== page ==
NASHVILLE, Tenn. (BP)–For several months, we have been looking together at the “heartbeat of God.” God’s desire has been and always will be that all the people of the earth have the opportunity to acknowledge Him as rightful King.
When we began to examine God’s Word for His strategic plan, we discovered that He has chosen to work through a people who would embody His name, embrace His mission and obey His word. Israel, as a nation, ignored the plight of the Gentile, consuming God’s blessings rather than conveying them through mission passion.
The New Testament is replete with the theme of God’s Kingdom. John the Baptist declares that it is near at hand. At the very beginning of His ministry, Jesus announces His firm resolve to consistently focus on His Father’s Kingdom (Matthew 4:17). We see this emphasis embedded in the prayer He taught His disciples. The opening refrains of this prayer declare that Kingdom people focus on God’s name, God’s Kingdom and God’s will. With speculation swirling about the true identity of Jesus, He both acknowledges Peter’s confession that He is the “anointed one” and indicates that He intends to build a church possessing the “keys of the kingdom.”
While the church is not to be equated with or mistakenly identified as the fulfillment of the Kingdom, it must not be ignored when we plan for Kingdom advance. The church is the primary instrument through which God advances His Kingdom on the earth. It is, therefore, not surprising that the book of Acts is the story of the Holy Spirit advancing the Kingdom through the planting of reproducing churches. It is to the church that the Acts 1:8 commission has been given.
— The structure of Kingdom partnerships.
How does a local church begin to get its arms around a mission so vast that it extends to the ends of the earth? It is obvious that the church will require like-minded partners. We note, for example, that the church in Antioch (Acts 11, 13) commissioned Paul and Barnabas to plant other churches. In the New Testament we begin to see clusters of churches working together for Kingdom advance.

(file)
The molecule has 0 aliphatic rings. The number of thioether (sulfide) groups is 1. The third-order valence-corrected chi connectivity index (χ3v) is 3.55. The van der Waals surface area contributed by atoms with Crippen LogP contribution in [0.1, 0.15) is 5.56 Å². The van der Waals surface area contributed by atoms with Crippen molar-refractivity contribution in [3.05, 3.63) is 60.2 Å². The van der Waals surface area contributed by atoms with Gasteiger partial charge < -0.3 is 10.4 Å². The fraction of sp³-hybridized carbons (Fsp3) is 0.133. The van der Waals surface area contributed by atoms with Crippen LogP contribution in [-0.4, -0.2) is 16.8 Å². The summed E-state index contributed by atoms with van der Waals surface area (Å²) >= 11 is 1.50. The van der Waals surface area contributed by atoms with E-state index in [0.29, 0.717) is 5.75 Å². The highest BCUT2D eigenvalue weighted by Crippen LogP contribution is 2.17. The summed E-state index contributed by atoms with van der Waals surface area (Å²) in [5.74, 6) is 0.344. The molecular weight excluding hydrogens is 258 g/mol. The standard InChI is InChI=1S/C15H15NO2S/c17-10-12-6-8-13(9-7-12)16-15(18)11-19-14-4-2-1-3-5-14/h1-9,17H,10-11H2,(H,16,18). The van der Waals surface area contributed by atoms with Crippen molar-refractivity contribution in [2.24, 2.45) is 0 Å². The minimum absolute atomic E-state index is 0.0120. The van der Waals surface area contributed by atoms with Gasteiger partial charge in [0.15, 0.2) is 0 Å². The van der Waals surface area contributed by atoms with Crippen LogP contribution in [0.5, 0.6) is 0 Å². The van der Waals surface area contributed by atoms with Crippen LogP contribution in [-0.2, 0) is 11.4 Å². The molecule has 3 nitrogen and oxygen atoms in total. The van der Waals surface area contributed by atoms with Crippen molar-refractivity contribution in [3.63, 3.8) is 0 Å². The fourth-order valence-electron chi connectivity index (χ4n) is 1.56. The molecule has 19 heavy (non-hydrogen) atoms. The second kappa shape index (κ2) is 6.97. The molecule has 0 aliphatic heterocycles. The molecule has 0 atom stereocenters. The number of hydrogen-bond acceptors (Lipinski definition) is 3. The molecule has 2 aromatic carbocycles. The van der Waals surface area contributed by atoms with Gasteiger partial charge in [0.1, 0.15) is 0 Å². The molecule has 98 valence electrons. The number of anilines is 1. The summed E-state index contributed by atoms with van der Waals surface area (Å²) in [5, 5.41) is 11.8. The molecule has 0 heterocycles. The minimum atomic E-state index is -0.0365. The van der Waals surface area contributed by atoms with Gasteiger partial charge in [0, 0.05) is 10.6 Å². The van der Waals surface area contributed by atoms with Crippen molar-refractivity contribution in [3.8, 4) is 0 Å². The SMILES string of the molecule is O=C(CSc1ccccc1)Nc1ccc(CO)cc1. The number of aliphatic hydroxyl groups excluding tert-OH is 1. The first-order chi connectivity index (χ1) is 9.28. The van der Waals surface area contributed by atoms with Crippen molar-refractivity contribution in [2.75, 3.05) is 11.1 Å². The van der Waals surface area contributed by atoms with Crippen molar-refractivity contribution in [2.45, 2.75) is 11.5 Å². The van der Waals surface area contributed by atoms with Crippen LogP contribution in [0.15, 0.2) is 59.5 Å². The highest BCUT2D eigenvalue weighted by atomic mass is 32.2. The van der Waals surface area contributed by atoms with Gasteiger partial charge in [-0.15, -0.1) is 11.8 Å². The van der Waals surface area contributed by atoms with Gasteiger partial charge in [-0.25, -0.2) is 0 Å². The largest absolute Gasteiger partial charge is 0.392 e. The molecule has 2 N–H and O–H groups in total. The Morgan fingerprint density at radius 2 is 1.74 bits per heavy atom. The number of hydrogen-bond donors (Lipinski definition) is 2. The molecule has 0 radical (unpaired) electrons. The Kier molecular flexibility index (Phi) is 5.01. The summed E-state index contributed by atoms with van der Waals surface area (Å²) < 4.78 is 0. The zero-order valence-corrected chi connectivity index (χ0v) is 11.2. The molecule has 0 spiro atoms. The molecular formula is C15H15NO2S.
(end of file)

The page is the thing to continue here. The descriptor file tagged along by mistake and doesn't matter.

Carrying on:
We have seen that Southern Baptists are fortunate that our existing structure provides for partnerships in all four quadrants. The association enables the local church to join with like-minded partners to saturate Jerusalem with the Gospel. When I hear someone comment that the association does nothing for their church, I realize they are still struggling with spiritual myopia. We should be asking how we can assist our partner churches for the sake of Jerusalem. Our Judea partnership brings into play our state conventions, and our Samaria and Ends of the Earth partnerships bring into play the broader Convention and its mission agencies. Sounds good so far, but we must ask another pivotal Kingdom question: Who will train the leaders for such a vast enterprise?
— Seminaries are foundational for leadership training
If we are going to plant and grow effective local churches and supply missionaries to the ends of the earth, we must have a means of equipping. I had the wonderful opportunity to serve as president of one our Southern Baptist seminaries for nine years. This experience gave me an insider’s view of the significance of seminary training for effective Kingdom advance.